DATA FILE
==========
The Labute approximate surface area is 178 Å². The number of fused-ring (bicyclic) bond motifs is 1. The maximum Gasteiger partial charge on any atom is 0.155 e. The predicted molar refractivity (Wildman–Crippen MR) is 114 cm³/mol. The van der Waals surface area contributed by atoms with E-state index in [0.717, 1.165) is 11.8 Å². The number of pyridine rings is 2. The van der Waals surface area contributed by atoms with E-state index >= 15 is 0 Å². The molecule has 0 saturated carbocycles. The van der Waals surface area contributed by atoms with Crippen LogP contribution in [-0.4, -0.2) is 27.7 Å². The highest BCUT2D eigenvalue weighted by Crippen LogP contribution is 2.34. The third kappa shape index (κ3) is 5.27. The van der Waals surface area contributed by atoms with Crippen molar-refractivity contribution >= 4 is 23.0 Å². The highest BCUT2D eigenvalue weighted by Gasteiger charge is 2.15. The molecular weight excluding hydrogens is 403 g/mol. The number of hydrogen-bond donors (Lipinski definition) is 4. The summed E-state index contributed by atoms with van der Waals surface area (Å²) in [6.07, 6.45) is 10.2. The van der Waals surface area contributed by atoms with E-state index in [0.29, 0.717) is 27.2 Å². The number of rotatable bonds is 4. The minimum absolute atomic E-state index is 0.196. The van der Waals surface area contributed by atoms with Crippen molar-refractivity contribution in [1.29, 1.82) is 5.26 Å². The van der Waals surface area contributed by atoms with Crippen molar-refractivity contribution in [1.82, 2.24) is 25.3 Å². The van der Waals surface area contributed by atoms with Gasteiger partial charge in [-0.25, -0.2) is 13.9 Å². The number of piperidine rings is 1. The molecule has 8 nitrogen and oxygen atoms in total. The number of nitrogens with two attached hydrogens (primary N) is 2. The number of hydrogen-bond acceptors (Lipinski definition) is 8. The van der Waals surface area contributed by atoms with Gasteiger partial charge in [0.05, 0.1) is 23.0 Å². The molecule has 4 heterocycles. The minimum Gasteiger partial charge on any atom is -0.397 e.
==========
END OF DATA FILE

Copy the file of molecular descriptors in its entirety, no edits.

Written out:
The Labute approximate surface area is 178 Å². The number of fused-ring (bicyclic) bond motifs is 1. The maximum Gasteiger partial charge on any atom is 0.155 e. The predicted molar refractivity (Wildman–Crippen MR) is 114 cm³/mol. The van der Waals surface area contributed by atoms with E-state index in [0.717, 1.165) is 11.8 Å². The number of pyridine rings is 2. The van der Waals surface area contributed by atoms with E-state index >= 15 is 0 Å². The molecule has 0 saturated carbocycles. The van der Waals surface area contributed by atoms with Crippen LogP contribution in [-0.4, -0.2) is 27.7 Å². The highest BCUT2D eigenvalue weighted by Crippen LogP contribution is 2.34. The third kappa shape index (κ3) is 5.27. The van der Waals surface area contributed by atoms with Crippen molar-refractivity contribution >= 4 is 23.0 Å². The highest BCUT2D eigenvalue weighted by Gasteiger charge is 2.15. The molecular weight excluding hydrogens is 403 g/mol. The number of hydrogen-bond donors (Lipinski definition) is 4. The summed E-state index contributed by atoms with van der Waals surface area (Å²) in [6.07, 6.45) is 10.2. The van der Waals surface area contributed by atoms with E-state index in [0.29, 0.717) is 27.2 Å². The number of rotatable bonds is 4. The minimum absolute atomic E-state index is 0.196. The van der Waals surface area contributed by atoms with Crippen molar-refractivity contribution in [1.29, 1.82) is 5.26 Å². The van der Waals surface area contributed by atoms with Crippen molar-refractivity contribution in [1.82, 2.24) is 25.3 Å². The van der Waals surface area contributed by atoms with Gasteiger partial charge in [-0.25, -0.2) is 13.9 Å². The number of piperidine rings is 1. The molecule has 8 nitrogen and oxygen atoms in total. The number of nitrogens with two attached hydrogens (primary N) is 2. The number of hydrogen-bond acceptors (Lipinski definition) is 8. The van der Waals surface area contributed by atoms with Gasteiger partial charge in [0.05, 0.1) is 23.0 Å². The molecule has 4 heterocycles. The minimum Gasteiger partial charge on any atom is -0.397 e.